Standing on the banks of New York Harbor near the Staten Island Ferry terminal is Postcards, a pair of 30-foot-tall white marble wing sculptures that frame lower Manhattan. Designed by New York architect Masayuki Sono and built in 2004, the memorial honors 274 Staten Islanders: those killed at the World Trade Center, one passenger killed when United Airlines Flight 93 crashed in Shanksville, Pa., and a resident killed in the 1993 World Trade Center bombing.
There is no more well-known symbol of New York City or the country, for that matter than Lady Liberty herself. French sculptor Frédéric Auguste Bartholdi designed colossal neoclassical sculpture, while Gustave Eiffel oversaw its construction. The Statue of Liberty, which sits on Liberty Island in New York Harbor, was dedicated on Oct. 28, 1886. For anyone who doesn’t want to take the boat to the island should consider the Staten Island Ferry for great views. It won’t cost a dime.
The High Line opened in 2009. The now-popular park was built atop a former elevated New York Central Railroad spur known as the West Side Line. The High Line today features nearly 1.5 miles of elevated trails and provides roughly 5 million people annually a unique view of New York City. The path runs Gansevoort Street, located three blocks south of 14th Street in the Meatpacking District, through Chelsea to the northern edge of the West Side Yard on 34th Street near the Javits Convention Center.
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The Met was established in 1870 and since that time has built one of the best museum collections in the world. Its collection includes works from such renowned artists as Vincent van Gogh, Claude Monet, Pablo Picasso and Henri Matisse, to name just a few. One incredible piece is by Emanuel Gottlieb Leutze, depicting Gen. George Washington leading his trips across the Delaware River.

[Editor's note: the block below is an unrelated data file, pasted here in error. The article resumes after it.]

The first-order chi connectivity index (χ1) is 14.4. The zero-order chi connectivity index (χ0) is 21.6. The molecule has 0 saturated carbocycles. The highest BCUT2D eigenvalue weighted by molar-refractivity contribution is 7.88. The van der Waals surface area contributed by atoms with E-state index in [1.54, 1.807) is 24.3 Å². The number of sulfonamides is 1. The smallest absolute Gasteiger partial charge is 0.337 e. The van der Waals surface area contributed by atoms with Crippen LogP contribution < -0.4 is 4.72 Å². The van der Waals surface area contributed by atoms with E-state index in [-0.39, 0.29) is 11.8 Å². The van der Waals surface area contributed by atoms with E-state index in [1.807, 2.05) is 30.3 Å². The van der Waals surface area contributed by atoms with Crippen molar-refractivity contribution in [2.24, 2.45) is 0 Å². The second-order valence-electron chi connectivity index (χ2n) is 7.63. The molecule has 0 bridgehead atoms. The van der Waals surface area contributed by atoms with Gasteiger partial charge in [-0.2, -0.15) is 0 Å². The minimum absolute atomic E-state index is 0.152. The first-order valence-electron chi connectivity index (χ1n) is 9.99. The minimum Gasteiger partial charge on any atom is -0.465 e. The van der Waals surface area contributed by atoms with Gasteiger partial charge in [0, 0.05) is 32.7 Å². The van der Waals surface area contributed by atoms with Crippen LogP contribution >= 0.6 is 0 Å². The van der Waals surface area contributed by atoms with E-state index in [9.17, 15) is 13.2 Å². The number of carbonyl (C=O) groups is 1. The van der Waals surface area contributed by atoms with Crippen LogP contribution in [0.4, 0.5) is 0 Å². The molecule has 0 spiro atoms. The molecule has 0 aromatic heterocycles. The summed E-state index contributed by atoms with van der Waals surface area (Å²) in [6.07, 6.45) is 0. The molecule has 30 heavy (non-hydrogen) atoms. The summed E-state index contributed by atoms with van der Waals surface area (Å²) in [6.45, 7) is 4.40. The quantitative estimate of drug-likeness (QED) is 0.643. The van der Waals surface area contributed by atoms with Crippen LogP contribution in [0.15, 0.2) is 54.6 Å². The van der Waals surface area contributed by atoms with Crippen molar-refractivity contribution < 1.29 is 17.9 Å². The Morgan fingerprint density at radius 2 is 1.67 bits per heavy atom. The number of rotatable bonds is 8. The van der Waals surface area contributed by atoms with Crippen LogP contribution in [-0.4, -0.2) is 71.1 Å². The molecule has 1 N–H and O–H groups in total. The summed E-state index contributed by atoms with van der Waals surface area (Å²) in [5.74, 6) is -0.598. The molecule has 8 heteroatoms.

Times Square is said to be the most visited place in the world. More than 360,000 people pass through Times Square every day (or more than 131 million per year) for their brush with Elmo or another creepy character. Originally named Longacre Square, the area was renamed after The New York Times relocated to the newly erected Times Building (today One Times Square) in 2904. Approximately 22 cents out of every dollar spent by visitors in New York City is spent within Times Square. The famed New Year’s Eve ball drop was first held on Dec. 31, 1907.
When it opened in 1964, the Verrazano-Narrows Bridge was the world’s longest suspension span. The bridge was named after Giovanni da Verrazano. In 1524, he became the first European explorer to sail into New York Harbor. Its 693-foot-tall towers are 1 5/8 inches farther apart at their tops than at their bases because the 4,260-foot-long required engineers to take into the account curvature of the Earth. Each tower weighs 27,000 tons and is held together with three million rivets and one million bolts. Seasonal contractions and expansions of the steel cables cause the double-decked roadway to be 12 feet lower in the summer than in the winter.